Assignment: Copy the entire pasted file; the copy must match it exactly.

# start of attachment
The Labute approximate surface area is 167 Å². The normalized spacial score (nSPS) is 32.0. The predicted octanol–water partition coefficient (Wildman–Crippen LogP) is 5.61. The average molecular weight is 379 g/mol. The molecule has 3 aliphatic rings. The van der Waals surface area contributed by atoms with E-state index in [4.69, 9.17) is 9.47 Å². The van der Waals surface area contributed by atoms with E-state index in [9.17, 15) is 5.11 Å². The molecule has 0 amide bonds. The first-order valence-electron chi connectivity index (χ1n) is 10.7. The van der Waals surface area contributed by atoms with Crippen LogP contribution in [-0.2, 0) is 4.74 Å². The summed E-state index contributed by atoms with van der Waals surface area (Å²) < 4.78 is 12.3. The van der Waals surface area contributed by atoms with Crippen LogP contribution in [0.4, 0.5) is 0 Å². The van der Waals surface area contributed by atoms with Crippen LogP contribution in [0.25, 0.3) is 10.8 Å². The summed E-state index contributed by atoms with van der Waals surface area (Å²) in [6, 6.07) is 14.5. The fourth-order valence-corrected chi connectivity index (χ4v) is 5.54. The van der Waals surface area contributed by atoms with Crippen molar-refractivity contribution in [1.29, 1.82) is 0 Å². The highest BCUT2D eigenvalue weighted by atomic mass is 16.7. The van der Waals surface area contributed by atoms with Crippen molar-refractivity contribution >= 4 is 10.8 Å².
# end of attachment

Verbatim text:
The Labute approximate surface area is 167 Å². The normalized spacial score (nSPS) is 32.0. The predicted octanol–water partition coefficient (Wildman–Crippen LogP) is 5.61. The average molecular weight is 379 g/mol. The molecule has 3 aliphatic rings. The van der Waals surface area contributed by atoms with E-state index in [4.69, 9.17) is 9.47 Å². The van der Waals surface area contributed by atoms with E-state index in [9.17, 15) is 5.11 Å². The molecule has 0 amide bonds. The first-order valence-electron chi connectivity index (χ1n) is 10.7. The van der Waals surface area contributed by atoms with Crippen LogP contribution in [-0.2, 0) is 4.74 Å². The summed E-state index contributed by atoms with van der Waals surface area (Å²) < 4.78 is 12.3. The van der Waals surface area contributed by atoms with Crippen LogP contribution in [0.4, 0.5) is 0 Å². The van der Waals surface area contributed by atoms with Crippen LogP contribution in [0.25, 0.3) is 10.8 Å². The summed E-state index contributed by atoms with van der Waals surface area (Å²) in [6, 6.07) is 14.5. The fourth-order valence-corrected chi connectivity index (χ4v) is 5.54. The van der Waals surface area contributed by atoms with Crippen molar-refractivity contribution in [1.29, 1.82) is 0 Å². The highest BCUT2D eigenvalue weighted by atomic mass is 16.7. The van der Waals surface area contributed by atoms with Crippen molar-refractivity contribution >= 4 is 10.8 Å².